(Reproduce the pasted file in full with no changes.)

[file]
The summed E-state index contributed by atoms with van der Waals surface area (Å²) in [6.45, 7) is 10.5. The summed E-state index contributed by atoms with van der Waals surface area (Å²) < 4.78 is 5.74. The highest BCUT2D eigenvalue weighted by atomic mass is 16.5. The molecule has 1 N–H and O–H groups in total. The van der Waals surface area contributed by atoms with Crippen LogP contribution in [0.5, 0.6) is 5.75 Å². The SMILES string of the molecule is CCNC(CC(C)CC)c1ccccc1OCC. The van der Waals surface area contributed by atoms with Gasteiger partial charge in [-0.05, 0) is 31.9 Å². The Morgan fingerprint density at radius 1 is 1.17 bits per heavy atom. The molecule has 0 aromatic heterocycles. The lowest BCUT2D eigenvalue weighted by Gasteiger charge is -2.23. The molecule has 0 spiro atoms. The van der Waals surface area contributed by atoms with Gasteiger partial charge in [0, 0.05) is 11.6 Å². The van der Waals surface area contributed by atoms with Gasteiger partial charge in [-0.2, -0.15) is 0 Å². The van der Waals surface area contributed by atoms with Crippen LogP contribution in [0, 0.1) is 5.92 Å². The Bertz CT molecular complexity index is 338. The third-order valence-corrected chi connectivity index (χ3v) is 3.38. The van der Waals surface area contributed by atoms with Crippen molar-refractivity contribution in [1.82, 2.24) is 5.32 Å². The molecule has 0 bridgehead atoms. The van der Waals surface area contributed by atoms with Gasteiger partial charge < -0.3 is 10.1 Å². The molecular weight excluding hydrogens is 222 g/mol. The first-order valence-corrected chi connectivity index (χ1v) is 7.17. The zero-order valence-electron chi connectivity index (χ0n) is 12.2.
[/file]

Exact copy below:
The summed E-state index contributed by atoms with van der Waals surface area (Å²) in [6.45, 7) is 10.5. The summed E-state index contributed by atoms with van der Waals surface area (Å²) < 4.78 is 5.74. The highest BCUT2D eigenvalue weighted by atomic mass is 16.5. The molecule has 1 N–H and O–H groups in total. The van der Waals surface area contributed by atoms with Crippen LogP contribution in [0.5, 0.6) is 5.75 Å². The SMILES string of the molecule is CCNC(CC(C)CC)c1ccccc1OCC. The van der Waals surface area contributed by atoms with Gasteiger partial charge in [-0.05, 0) is 31.9 Å². The Morgan fingerprint density at radius 1 is 1.17 bits per heavy atom. The molecule has 0 aromatic heterocycles. The lowest BCUT2D eigenvalue weighted by Gasteiger charge is -2.23. The molecule has 0 spiro atoms. The van der Waals surface area contributed by atoms with Gasteiger partial charge in [0, 0.05) is 11.6 Å². The van der Waals surface area contributed by atoms with Gasteiger partial charge in [-0.2, -0.15) is 0 Å². The van der Waals surface area contributed by atoms with Crippen LogP contribution in [0, 0.1) is 5.92 Å². The Bertz CT molecular complexity index is 338. The third-order valence-corrected chi connectivity index (χ3v) is 3.38. The van der Waals surface area contributed by atoms with Crippen molar-refractivity contribution in [1.82, 2.24) is 5.32 Å². The molecule has 0 bridgehead atoms. The van der Waals surface area contributed by atoms with Gasteiger partial charge < -0.3 is 10.1 Å². The molecular weight excluding hydrogens is 222 g/mol. The first-order valence-corrected chi connectivity index (χ1v) is 7.17. The zero-order valence-electron chi connectivity index (χ0n) is 12.2.